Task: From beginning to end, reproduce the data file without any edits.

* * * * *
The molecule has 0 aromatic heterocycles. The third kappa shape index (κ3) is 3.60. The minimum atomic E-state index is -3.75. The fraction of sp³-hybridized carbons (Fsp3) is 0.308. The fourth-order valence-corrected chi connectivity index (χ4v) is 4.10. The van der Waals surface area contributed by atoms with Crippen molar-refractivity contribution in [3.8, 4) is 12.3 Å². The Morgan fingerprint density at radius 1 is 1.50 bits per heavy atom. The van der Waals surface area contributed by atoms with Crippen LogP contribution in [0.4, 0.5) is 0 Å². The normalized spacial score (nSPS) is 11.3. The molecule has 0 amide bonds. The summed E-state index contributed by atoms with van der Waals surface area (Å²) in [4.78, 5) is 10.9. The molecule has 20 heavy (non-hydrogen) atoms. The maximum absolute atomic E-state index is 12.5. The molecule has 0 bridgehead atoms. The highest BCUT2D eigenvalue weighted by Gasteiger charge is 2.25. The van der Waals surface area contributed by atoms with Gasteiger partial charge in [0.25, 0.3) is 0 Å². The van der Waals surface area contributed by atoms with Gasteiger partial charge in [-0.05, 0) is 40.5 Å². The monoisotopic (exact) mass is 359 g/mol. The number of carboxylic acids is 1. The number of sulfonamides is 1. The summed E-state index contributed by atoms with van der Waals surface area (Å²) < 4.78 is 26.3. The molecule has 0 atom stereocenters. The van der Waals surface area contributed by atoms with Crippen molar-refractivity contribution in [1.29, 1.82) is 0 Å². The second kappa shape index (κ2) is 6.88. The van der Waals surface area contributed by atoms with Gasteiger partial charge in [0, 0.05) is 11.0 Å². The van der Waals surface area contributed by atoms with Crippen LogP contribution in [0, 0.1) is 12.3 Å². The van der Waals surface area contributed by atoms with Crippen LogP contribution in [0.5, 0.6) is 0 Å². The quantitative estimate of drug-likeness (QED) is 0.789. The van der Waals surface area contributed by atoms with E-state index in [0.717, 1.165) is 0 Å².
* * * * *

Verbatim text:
The molecule has 0 aromatic heterocycles. The third kappa shape index (κ3) is 3.60. The minimum atomic E-state index is -3.75. The fraction of sp³-hybridized carbons (Fsp3) is 0.308. The fourth-order valence-corrected chi connectivity index (χ4v) is 4.10. The van der Waals surface area contributed by atoms with Crippen molar-refractivity contribution in [3.8, 4) is 12.3 Å². The Morgan fingerprint density at radius 1 is 1.50 bits per heavy atom. The van der Waals surface area contributed by atoms with Crippen LogP contribution in [0.4, 0.5) is 0 Å². The normalized spacial score (nSPS) is 11.3. The molecule has 0 amide bonds. The summed E-state index contributed by atoms with van der Waals surface area (Å²) in [4.78, 5) is 10.9. The molecule has 20 heavy (non-hydrogen) atoms. The maximum absolute atomic E-state index is 12.5. The molecule has 0 bridgehead atoms. The highest BCUT2D eigenvalue weighted by Gasteiger charge is 2.25. The van der Waals surface area contributed by atoms with Gasteiger partial charge in [0.25, 0.3) is 0 Å². The van der Waals surface area contributed by atoms with Gasteiger partial charge in [-0.05, 0) is 40.5 Å². The monoisotopic (exact) mass is 359 g/mol. The number of carboxylic acids is 1. The number of sulfonamides is 1. The summed E-state index contributed by atoms with van der Waals surface area (Å²) < 4.78 is 26.3. The molecule has 0 atom stereocenters. The van der Waals surface area contributed by atoms with Crippen molar-refractivity contribution in [1.29, 1.82) is 0 Å². The second kappa shape index (κ2) is 6.88. The van der Waals surface area contributed by atoms with Gasteiger partial charge in [0, 0.05) is 11.0 Å². The van der Waals surface area contributed by atoms with Crippen LogP contribution in [0, 0.1) is 12.3 Å². The van der Waals surface area contributed by atoms with Crippen LogP contribution in [0.5, 0.6) is 0 Å². The quantitative estimate of drug-likeness (QED) is 0.789. The van der Waals surface area contributed by atoms with E-state index in [0.717, 1.165) is 0 Å².